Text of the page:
Responsive Environments for the Gifted Aging (continued)


Lines of Faith*

Gifted Eldercare Comes of Age: Part 2

It is my honor to visit a number of older adults in local eldercare facilities each week. Much of what I observe there is an impetus to this blog. One of the ladies I used to visit prior to her passing was introverted, seldom left her room, and always had a book in front of her. One of her family arranged for her to receive boxes of books periodically on loan from the public library. If she finished a box before another replaced it, she would read some of the books again until a new box arrived. “Mary” would always brighten when I asked her about her reading, and she shared that she was hyperlexic, having learned to read on her own as a preschooler – an early trait of giftedness.

Unfortunately, other than in Mary’s room, I observe few books there or in the other eldercare residences that I visit. Print material is limited to a few newspapers and trade magazines.  In the last post, I shared the importance of enriching eldercare environments with technology as a way to respond to the needs of high-functioning elders. In this, the next part of the series, I explore the elements of literacy that will provide our elders with the necessary resources and tools that promote learning and creative productivity.

Literacy Rich Environments

Effective educators acknowledge the importance of literacy rich environments for young learners. Students with ready access to books and other print materials and with writing materials on hand for composition are at a learning advantage. In fact, books in the home is a prime factor in students’ later achievement.  In the same way, our bright, gifted elders, who have spent their lives with books, need settings that include the elements of literacy.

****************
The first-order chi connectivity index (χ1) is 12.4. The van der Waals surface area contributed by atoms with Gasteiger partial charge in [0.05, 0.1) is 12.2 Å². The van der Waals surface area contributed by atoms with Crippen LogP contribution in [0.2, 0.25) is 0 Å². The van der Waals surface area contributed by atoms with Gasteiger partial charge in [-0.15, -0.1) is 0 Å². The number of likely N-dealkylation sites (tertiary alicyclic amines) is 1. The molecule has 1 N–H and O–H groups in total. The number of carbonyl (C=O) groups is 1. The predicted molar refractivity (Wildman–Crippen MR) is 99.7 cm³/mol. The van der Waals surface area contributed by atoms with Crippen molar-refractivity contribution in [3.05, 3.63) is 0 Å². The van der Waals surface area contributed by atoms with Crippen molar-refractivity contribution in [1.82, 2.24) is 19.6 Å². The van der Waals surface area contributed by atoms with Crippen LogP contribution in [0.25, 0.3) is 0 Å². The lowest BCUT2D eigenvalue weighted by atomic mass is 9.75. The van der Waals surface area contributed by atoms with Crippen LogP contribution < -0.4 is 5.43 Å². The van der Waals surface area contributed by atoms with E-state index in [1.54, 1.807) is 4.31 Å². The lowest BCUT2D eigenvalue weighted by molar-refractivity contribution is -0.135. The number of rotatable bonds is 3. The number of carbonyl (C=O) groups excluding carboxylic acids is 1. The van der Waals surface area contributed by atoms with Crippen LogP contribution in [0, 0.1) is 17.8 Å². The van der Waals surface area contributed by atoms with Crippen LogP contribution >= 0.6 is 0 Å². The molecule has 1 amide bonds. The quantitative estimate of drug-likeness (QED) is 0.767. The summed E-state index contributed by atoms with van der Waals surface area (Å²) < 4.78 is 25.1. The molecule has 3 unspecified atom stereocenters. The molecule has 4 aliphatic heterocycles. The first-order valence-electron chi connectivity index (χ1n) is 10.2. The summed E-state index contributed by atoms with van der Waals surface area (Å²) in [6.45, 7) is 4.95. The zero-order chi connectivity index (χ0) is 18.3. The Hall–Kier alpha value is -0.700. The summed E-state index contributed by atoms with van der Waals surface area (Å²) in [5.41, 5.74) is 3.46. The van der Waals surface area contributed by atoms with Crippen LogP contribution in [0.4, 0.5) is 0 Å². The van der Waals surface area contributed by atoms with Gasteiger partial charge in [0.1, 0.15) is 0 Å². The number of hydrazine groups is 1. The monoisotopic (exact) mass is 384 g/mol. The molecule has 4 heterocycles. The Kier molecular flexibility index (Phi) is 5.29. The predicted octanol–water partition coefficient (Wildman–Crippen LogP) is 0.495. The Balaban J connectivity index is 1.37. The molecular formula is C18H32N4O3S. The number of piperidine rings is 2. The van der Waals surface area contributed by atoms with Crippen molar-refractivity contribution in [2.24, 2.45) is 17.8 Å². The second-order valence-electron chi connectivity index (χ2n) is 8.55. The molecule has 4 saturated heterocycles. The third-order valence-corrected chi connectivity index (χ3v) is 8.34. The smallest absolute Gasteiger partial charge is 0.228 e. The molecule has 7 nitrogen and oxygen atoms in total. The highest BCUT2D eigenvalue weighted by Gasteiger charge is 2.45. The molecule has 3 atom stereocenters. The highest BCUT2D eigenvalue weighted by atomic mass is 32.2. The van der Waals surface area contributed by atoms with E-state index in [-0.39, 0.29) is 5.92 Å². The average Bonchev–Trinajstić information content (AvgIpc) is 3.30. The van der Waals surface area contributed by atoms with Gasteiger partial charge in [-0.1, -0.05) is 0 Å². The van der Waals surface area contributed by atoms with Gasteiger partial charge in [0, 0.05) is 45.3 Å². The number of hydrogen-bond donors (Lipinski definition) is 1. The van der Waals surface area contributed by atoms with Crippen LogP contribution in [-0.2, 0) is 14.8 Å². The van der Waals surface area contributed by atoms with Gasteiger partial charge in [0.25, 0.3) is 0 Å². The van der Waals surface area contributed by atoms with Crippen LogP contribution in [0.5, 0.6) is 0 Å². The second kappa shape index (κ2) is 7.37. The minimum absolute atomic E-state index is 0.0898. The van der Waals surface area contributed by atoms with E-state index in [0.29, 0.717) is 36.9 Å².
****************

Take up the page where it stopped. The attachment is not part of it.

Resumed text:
What would eldercare facilities that are that are literacy rich environments look like? We need only look at what reading experts promote for early readers.

  • There would be a library with a variety of genres of books available in standard print and large type, Braille, online, and audio-formatted. These materials would stimulate conceptualization and creativity, along with providing for reading enjoyment.
  • Print would abound throughout eldercare facilities, along with writing centers with computers, paper, and writing utensils where elders can compose and, if they choose, display their work.
  • The facility would offer visits by local authors to give book talks and there would be book groups where elders could read and discuss their reading together.
  • The directors would provide quality creative materials (not just craft materials) across disciplines that promote continued creative productivity.

Our gifted elders need more than a day room with jigsaw puzzles and a television. They need the opportunity to continue to engage their minds in thoughtful activities that can only be accomplished in literacy rich environments.

*Lines of Faith: Kamakshi Sachidanandam/Flickr/CC-BY-NC-ND 2.0: (cropped)

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